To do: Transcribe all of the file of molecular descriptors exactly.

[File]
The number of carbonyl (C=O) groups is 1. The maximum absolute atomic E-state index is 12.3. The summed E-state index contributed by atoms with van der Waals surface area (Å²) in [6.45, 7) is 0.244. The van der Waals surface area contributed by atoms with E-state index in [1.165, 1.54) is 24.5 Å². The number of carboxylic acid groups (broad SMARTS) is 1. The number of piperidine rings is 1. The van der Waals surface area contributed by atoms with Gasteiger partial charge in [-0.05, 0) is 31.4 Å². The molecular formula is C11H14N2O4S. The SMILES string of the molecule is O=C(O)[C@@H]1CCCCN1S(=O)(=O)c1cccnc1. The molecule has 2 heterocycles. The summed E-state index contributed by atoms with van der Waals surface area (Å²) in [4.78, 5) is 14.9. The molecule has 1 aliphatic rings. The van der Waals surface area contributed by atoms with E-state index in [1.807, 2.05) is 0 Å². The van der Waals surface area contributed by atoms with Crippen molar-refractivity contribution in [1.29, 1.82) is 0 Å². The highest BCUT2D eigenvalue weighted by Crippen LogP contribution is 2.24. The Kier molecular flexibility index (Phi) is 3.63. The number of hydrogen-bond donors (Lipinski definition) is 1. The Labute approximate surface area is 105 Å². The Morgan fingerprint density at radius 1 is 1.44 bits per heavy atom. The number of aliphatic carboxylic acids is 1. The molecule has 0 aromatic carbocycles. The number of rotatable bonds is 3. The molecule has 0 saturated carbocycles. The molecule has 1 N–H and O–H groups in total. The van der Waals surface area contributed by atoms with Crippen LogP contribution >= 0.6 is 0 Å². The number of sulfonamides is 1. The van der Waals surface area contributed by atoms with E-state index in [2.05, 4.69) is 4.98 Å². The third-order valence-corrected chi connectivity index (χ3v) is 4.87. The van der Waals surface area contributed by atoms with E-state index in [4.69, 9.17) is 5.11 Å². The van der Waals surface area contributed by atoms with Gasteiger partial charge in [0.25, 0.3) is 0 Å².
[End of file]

The number of carbonyl (C=O) groups is 1. The maximum absolute atomic E-state index is 12.3. The summed E-state index contributed by atoms with van der Waals surface area (Å²) in [6.45, 7) is 0.244. The van der Waals surface area contributed by atoms with E-state index in [1.165, 1.54) is 24.5 Å². The number of carboxylic acid groups (broad SMARTS) is 1. The number of piperidine rings is 1. The van der Waals surface area contributed by atoms with Gasteiger partial charge in [-0.05, 0) is 31.4 Å². The molecular formula is C11H14N2O4S. The SMILES string of the molecule is O=C(O)[C@@H]1CCCCN1S(=O)(=O)c1cccnc1. The molecule has 2 heterocycles. The summed E-state index contributed by atoms with van der Waals surface area (Å²) in [4.78, 5) is 14.9. The molecule has 1 aliphatic rings. The van der Waals surface area contributed by atoms with E-state index in [1.807, 2.05) is 0 Å². The van der Waals surface area contributed by atoms with Crippen molar-refractivity contribution in [1.29, 1.82) is 0 Å². The highest BCUT2D eigenvalue weighted by Crippen LogP contribution is 2.24. The Kier molecular flexibility index (Phi) is 3.63. The number of hydrogen-bond donors (Lipinski definition) is 1. The Labute approximate surface area is 105 Å². The Morgan fingerprint density at radius 1 is 1.44 bits per heavy atom. The number of aliphatic carboxylic acids is 1. The molecule has 0 aromatic carbocycles. The number of rotatable bonds is 3. The molecule has 0 saturated carbocycles. The molecule has 1 N–H and O–H groups in total. The van der Waals surface area contributed by atoms with Crippen LogP contribution >= 0.6 is 0 Å². The number of sulfonamides is 1. The van der Waals surface area contributed by atoms with E-state index in [2.05, 4.69) is 4.98 Å². The third-order valence-corrected chi connectivity index (χ3v) is 4.87. The van der Waals surface area contributed by atoms with E-state index in [4.69, 9.17) is 5.11 Å². The van der Waals surface area contributed by atoms with Gasteiger partial charge in [0.25, 0.3) is 0 Å².